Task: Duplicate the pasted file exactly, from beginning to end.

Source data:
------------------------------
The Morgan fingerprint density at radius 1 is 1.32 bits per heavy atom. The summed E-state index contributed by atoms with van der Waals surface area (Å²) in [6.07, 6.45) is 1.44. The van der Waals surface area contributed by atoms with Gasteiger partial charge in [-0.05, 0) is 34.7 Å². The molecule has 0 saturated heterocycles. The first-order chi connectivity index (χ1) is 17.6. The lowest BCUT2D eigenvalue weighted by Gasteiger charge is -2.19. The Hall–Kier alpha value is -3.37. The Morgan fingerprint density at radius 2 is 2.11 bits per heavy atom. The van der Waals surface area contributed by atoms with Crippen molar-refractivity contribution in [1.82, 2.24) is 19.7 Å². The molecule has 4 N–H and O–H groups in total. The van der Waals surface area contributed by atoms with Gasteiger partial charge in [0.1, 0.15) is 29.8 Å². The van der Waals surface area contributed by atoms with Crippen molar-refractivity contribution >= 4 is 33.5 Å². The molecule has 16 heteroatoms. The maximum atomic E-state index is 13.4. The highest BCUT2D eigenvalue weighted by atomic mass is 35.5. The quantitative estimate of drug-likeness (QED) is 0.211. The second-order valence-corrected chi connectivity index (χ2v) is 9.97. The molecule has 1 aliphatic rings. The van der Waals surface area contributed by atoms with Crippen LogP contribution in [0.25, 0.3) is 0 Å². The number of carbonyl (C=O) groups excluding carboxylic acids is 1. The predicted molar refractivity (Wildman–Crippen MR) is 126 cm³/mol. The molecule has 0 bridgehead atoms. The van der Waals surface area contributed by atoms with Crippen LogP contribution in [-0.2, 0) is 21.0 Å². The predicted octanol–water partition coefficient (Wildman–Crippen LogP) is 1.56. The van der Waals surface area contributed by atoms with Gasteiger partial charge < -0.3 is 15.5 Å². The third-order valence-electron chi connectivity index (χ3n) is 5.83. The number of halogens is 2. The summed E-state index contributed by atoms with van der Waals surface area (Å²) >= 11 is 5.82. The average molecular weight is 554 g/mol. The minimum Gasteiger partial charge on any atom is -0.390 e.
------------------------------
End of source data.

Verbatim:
The Morgan fingerprint density at radius 1 is 1.32 bits per heavy atom. The summed E-state index contributed by atoms with van der Waals surface area (Å²) in [6.07, 6.45) is 1.44. The van der Waals surface area contributed by atoms with Gasteiger partial charge in [-0.05, 0) is 34.7 Å². The molecule has 0 saturated heterocycles. The first-order chi connectivity index (χ1) is 17.6. The lowest BCUT2D eigenvalue weighted by Gasteiger charge is -2.19. The Hall–Kier alpha value is -3.37. The Morgan fingerprint density at radius 2 is 2.11 bits per heavy atom. The van der Waals surface area contributed by atoms with Crippen molar-refractivity contribution in [1.82, 2.24) is 19.7 Å². The molecule has 4 N–H and O–H groups in total. The van der Waals surface area contributed by atoms with Gasteiger partial charge in [0.1, 0.15) is 29.8 Å². The van der Waals surface area contributed by atoms with Crippen molar-refractivity contribution >= 4 is 33.5 Å². The molecule has 16 heteroatoms. The maximum atomic E-state index is 13.4. The highest BCUT2D eigenvalue weighted by atomic mass is 35.5. The quantitative estimate of drug-likeness (QED) is 0.211. The second-order valence-corrected chi connectivity index (χ2v) is 9.97. The molecule has 1 aliphatic rings. The van der Waals surface area contributed by atoms with Crippen LogP contribution in [0.25, 0.3) is 0 Å². The number of carbonyl (C=O) groups excluding carboxylic acids is 1. The predicted molar refractivity (Wildman–Crippen MR) is 126 cm³/mol. The molecule has 0 bridgehead atoms. The van der Waals surface area contributed by atoms with Crippen LogP contribution in [-0.2, 0) is 21.0 Å². The predicted octanol–water partition coefficient (Wildman–Crippen LogP) is 1.56. The van der Waals surface area contributed by atoms with Gasteiger partial charge < -0.3 is 15.5 Å². The third-order valence-electron chi connectivity index (χ3n) is 5.83. The number of halogens is 2. The summed E-state index contributed by atoms with van der Waals surface area (Å²) >= 11 is 5.82. The average molecular weight is 554 g/mol. The minimum Gasteiger partial charge on any atom is -0.390 e.